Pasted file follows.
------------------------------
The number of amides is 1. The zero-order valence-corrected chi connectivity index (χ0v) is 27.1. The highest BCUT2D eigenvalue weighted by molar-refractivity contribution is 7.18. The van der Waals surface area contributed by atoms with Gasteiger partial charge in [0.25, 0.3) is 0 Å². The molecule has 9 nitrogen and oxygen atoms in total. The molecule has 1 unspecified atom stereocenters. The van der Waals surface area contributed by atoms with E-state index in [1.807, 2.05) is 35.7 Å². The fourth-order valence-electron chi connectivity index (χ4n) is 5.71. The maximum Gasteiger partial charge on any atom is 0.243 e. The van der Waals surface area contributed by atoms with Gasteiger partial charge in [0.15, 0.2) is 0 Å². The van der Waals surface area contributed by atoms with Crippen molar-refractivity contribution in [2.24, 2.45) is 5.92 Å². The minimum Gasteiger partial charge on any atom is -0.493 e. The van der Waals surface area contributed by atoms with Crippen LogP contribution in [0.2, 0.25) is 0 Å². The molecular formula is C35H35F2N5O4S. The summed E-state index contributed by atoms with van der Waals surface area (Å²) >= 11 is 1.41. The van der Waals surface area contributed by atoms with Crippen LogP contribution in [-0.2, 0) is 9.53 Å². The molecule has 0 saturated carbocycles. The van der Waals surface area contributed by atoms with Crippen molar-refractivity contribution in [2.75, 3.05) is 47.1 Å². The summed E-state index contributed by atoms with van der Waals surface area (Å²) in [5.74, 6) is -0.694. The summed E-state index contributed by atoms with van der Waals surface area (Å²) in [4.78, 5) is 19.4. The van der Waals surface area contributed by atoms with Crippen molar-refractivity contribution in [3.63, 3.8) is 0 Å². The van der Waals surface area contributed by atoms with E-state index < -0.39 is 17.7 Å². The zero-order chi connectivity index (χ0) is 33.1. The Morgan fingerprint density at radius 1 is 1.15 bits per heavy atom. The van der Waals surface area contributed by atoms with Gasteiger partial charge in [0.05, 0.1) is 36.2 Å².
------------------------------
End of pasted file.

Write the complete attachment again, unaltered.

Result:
The number of amides is 1. The zero-order valence-corrected chi connectivity index (χ0v) is 27.1. The highest BCUT2D eigenvalue weighted by molar-refractivity contribution is 7.18. The van der Waals surface area contributed by atoms with Gasteiger partial charge in [0.25, 0.3) is 0 Å². The molecule has 9 nitrogen and oxygen atoms in total. The molecule has 1 unspecified atom stereocenters. The van der Waals surface area contributed by atoms with E-state index in [1.807, 2.05) is 35.7 Å². The fourth-order valence-electron chi connectivity index (χ4n) is 5.71. The maximum Gasteiger partial charge on any atom is 0.243 e. The van der Waals surface area contributed by atoms with Gasteiger partial charge in [0.15, 0.2) is 0 Å². The van der Waals surface area contributed by atoms with Crippen molar-refractivity contribution in [2.24, 2.45) is 5.92 Å². The minimum Gasteiger partial charge on any atom is -0.493 e. The van der Waals surface area contributed by atoms with Crippen LogP contribution in [0.2, 0.25) is 0 Å². The molecular formula is C35H35F2N5O4S. The summed E-state index contributed by atoms with van der Waals surface area (Å²) >= 11 is 1.41. The van der Waals surface area contributed by atoms with Crippen LogP contribution in [-0.2, 0) is 9.53 Å². The molecule has 0 saturated carbocycles. The van der Waals surface area contributed by atoms with Crippen molar-refractivity contribution in [2.75, 3.05) is 47.1 Å². The summed E-state index contributed by atoms with van der Waals surface area (Å²) in [5.74, 6) is -0.694. The summed E-state index contributed by atoms with van der Waals surface area (Å²) in [4.78, 5) is 19.4. The van der Waals surface area contributed by atoms with Crippen molar-refractivity contribution in [3.63, 3.8) is 0 Å². The van der Waals surface area contributed by atoms with E-state index < -0.39 is 17.7 Å². The zero-order chi connectivity index (χ0) is 33.1. The Morgan fingerprint density at radius 1 is 1.15 bits per heavy atom. The van der Waals surface area contributed by atoms with Gasteiger partial charge in [0.05, 0.1) is 36.2 Å².